Category Archives: Academia

“Not Just a Pile of Dirt” – OSUN – Faculty Talks Outside the Box Friday, November 15, 2019, 3:30 – 4:30pm

Faculty Talks Outside the Box | Not Just a Pile of Dirt

Facult Talks Outside the Box | Not Just a Pile of Dirt Lecture Flyer. PDF available.
November 15, 2019
3:30 PM
Free & Open to the Public!
Room 175
John L. & Christine Warner Library & Student Center
The Ohio State University at Newark
1219 University Drive
Newark, OH 43055
 

It is a story similar to hundreds told before — the destruction of historical land to make way for the growth of a booming city. Once encompassing more than four square miles, the Newark Earthworks were built by the people of the ancient Hopewell Culture between 100 B.C. and 500 A.D. All that remains today of the Earthworks are two major segments: the Great Circle Earthworks and the Octagon Earthworks. John Low, Associate Professor of Comparative Studies and the new Director of the Newark Earthworks Center, will discuss these incredible indigenous monuments in their former days and what remains today at an upcoming Faculty Talks Outside the Box lecture.

“It is important to be familiar with these ancestral sites not only because they will likely soon be a United Nations Educational, Scientific and Cultural Organization (UNESCO) World Heritage site, but also because they represent a legacy of human achievement in architecture, astronomy, geometry and evidence of humankind’s ability to work together in collaborative undertakings,” said Dr. Low.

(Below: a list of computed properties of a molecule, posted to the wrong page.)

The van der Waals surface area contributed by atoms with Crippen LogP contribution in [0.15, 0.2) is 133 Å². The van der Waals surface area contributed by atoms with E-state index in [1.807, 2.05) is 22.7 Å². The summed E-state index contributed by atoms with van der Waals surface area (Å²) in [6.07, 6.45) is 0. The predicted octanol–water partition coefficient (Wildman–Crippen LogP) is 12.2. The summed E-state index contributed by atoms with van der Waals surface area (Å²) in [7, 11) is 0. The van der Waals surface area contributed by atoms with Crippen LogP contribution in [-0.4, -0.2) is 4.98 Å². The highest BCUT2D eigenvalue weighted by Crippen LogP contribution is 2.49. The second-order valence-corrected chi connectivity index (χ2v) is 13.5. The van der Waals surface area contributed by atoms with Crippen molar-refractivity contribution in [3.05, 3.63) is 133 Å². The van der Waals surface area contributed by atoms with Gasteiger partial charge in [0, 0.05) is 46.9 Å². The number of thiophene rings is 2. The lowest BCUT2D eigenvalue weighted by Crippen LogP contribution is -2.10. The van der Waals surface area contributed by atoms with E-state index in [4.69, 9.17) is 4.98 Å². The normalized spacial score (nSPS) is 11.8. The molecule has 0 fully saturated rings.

Dr. Low will discuss how the Newark Earthworks are an architectural wonder of ancient America, and how they are part cathedral, part cemetery and part astronomical observatory. He will note the work of the Newark Earthworks Center and the importance of the Earthworks as a potential UNESCO World Heritage site.

During Faculty Talks Outside the Box, Ohio State Newark professors discuss recent research in their fields as it relates to our community and answer questions. All talks are free and open to the public. The Warner Center is located at 1219 University Drive, Newark, Ohio.

Talk at the University of Dayton November 19th, 2019

NPAC 2019_Poster copy 2

I will be presenting a talk about the history of land acknowledgements at the University of Dayton during this colloquium.

 

Chinese Graduate Student Visits Our Basket Exhibit

I had the pleasure of meeting with Yan He at the LeFevre Gallery on the Ohio State University Newark campus on Thursday, 10/31. She is a doctoral student from Sun Yat-sen University in Guangdong Province and her focus is on folklore studies, performance, cultural identity, Intangible Cultural Heritage. Her dissertation topic: Women’s script (Nvshu wenzi) and associated culture in Hunan province, China. We had the chance to talk at length regarding the Pokagon Potawatomi Black Ash Basket exhibit in the Gallery. Pictured below is Yan He along with her host Professor Mark Bender and myself. Thank you Mark for making this meeting possible!

thumbnail_bender-visit-10.31.19.jpg